The health of the Damariscotta River and the lands that surround it are deeply connected. The well-being of our community is tied to the both.
The woods, farms and waters of the Damariscotta region are foundations of our economy and quality of life, the basis of our sustenance both directly and indirectly.
Recognizing these connections, the Damariscotta River Association became a conservation land trust in 1987 in order to hold land and conservation easements for public benefit.
Since then, DRA has worked with willing private landowners and partners to conserve and steward more than 3,000 acres of land, including 23 miles of shoreline and several islands.
Ways to Conserve Land
- Gifts of natural lands for permanent conservation
- Donation of conservation easement (aka conservation agreement)
- Gift of “tradelands” – real estate intended for DRA to sell to enhance conservation elsewhere
- Sale or “bargain sale” (below appraised value) of land
- More . . .
DRA currently . . .
- Holds 40 conservation easements on 1,350 acres
- Owns 38 properties encompassing more than 900 acres of preserved lands
- Assists in the stewardship and management of another twelve properties and 750 acres including Dodge Point, in concert with state, non-profit and municipal partners
Open to All. All of the properties that DRA owns and co-manages are open for respectful public use. They are well-used for hiking, educational programs, wildlife observation, skiing, picnics, sledding and ice skating, among many other activities. Notably, not all conservation easements include public access.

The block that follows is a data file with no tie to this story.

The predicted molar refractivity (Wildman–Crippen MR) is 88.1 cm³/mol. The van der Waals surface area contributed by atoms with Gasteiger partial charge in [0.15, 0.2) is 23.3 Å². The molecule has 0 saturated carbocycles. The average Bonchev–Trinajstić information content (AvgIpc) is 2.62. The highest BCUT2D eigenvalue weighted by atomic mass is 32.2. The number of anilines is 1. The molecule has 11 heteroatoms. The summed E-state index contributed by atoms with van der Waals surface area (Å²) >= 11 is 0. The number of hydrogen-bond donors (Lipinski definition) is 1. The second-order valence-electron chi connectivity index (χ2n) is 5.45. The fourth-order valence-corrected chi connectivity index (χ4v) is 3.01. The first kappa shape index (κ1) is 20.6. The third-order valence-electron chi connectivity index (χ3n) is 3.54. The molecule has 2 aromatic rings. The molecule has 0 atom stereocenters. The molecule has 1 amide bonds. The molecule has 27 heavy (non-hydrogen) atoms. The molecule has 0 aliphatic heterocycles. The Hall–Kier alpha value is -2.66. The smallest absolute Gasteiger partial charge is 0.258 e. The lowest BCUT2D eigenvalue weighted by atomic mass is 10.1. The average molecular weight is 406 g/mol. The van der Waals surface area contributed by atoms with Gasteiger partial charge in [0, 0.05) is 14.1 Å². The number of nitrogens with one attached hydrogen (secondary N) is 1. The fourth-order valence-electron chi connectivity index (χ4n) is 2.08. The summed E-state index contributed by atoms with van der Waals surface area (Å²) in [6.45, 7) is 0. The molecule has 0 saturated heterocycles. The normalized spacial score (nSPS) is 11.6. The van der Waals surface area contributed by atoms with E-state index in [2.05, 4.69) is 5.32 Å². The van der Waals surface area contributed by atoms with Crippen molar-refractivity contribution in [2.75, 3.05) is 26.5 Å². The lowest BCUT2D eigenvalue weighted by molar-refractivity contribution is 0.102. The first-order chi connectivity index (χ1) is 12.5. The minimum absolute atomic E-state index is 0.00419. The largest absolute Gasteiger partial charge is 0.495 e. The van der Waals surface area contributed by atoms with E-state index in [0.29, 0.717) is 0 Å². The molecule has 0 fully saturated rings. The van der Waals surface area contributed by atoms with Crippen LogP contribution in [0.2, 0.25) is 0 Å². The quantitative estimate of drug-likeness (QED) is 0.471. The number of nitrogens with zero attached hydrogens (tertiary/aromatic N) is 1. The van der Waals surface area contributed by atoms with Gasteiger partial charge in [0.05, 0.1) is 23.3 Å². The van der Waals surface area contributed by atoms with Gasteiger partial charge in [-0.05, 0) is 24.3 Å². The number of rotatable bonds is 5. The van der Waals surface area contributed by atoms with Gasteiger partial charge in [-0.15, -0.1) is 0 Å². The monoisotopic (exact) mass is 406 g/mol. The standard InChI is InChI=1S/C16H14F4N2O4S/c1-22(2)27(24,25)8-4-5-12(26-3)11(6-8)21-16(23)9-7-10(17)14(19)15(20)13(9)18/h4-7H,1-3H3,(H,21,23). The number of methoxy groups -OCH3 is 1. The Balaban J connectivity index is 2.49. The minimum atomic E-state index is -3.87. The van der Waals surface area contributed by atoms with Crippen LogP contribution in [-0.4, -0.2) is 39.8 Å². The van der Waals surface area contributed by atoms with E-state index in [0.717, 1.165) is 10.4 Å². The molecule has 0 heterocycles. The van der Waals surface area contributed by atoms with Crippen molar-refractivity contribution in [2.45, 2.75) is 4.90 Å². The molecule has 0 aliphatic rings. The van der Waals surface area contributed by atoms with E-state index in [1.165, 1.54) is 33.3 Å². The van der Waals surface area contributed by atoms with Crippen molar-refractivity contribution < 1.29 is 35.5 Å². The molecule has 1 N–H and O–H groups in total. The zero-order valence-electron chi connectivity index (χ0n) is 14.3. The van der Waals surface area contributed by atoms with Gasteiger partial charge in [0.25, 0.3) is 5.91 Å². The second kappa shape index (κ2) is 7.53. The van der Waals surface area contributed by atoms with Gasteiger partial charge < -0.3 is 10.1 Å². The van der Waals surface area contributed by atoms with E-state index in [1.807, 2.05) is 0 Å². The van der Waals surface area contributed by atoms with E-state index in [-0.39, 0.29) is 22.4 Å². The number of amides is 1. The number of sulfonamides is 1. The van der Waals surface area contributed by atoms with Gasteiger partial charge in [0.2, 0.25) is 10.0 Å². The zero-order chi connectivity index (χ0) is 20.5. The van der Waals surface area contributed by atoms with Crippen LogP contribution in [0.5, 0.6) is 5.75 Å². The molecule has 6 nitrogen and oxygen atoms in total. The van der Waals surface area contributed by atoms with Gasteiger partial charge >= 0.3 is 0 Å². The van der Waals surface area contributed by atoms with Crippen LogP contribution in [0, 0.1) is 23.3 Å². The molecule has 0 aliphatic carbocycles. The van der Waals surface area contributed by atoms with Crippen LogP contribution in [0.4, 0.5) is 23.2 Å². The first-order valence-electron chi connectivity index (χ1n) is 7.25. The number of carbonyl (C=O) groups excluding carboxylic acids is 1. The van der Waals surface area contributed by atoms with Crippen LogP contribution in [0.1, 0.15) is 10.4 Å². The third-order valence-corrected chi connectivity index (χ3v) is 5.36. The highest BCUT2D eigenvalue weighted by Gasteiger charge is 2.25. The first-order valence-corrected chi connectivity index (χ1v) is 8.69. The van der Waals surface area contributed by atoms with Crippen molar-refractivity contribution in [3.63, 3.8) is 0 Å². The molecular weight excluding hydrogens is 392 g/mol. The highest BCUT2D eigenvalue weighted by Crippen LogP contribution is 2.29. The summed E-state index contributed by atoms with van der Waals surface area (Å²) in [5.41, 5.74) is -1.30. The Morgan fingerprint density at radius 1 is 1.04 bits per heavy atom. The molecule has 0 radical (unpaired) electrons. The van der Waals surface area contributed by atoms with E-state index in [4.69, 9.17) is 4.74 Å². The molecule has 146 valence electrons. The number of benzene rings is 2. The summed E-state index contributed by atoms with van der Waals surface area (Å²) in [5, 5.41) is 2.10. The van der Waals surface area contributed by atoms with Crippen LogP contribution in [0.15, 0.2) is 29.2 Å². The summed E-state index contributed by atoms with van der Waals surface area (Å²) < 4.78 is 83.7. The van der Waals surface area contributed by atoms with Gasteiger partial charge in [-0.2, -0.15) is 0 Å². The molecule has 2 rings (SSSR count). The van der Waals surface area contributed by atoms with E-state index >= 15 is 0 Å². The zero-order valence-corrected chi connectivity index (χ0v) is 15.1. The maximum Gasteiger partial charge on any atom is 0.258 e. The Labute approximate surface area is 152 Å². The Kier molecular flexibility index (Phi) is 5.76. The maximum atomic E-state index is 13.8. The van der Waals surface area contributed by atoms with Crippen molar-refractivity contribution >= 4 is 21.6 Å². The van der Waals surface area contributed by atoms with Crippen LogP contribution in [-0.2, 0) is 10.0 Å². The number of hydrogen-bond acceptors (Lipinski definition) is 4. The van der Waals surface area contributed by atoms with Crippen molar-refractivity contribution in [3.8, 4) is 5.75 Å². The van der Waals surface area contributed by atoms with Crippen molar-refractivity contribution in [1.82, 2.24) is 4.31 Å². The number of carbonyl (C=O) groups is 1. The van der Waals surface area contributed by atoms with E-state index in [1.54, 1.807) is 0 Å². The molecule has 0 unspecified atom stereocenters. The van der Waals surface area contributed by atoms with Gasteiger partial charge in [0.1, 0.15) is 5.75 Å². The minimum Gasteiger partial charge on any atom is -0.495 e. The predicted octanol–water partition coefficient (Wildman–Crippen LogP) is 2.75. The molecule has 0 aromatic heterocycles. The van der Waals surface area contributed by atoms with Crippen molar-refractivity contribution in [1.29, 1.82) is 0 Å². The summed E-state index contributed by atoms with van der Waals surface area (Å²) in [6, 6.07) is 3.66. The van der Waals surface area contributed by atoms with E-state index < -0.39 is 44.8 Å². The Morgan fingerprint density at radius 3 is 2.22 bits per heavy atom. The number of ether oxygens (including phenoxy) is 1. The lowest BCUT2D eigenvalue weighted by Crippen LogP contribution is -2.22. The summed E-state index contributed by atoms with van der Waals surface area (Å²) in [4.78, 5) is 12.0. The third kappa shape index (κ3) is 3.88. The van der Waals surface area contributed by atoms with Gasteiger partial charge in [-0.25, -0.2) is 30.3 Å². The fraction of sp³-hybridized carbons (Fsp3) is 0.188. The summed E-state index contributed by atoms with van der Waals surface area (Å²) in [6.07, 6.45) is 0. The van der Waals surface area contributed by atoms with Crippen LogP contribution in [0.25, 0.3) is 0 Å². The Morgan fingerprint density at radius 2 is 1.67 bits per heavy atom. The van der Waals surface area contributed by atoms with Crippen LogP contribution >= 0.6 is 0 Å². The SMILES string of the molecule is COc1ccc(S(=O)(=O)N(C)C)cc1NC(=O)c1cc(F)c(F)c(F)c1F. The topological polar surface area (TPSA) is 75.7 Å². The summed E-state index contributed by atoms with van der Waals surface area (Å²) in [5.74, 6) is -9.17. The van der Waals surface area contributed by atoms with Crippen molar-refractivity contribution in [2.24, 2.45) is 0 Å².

Connecting the Dots. Today we attempt through our land protection efforts to create a connected network of natural areas through which the whole is greater than the sum of its parts. Such connectivity generally improves wildlife habitat, water quality, and recreational opportunities.
Seeking the Standouts. We seek lands with exceptional natural, historic and public values and place special emphasis on conservation in particular focus areas.
Some of the many gems of our protected system – and it’s hard to pick just a few – include:
- The Glidden Midden, which is one of the largest oyster shell heaps on the Eastern Seaboard and part of our Salt Bay Preserve & Heritage Trail
- Several islands including 26-acre Stratton Island with its resident eagles
- Plummer Point in South Bristol
- Great Salt Bay Farm and Round Top Farm, both historical salt water farms in Damariscotta
Partnering with Private Landowners. Today we continue to connect these properties by working with willing donors and sellers to conserve their lands through conservation easements, outright gifts or sale. Many other strategies are available as well, including remainder interests and life estates among others.
To speak with a member of our staff about conservation options for your land, including conservation easements, please contact us.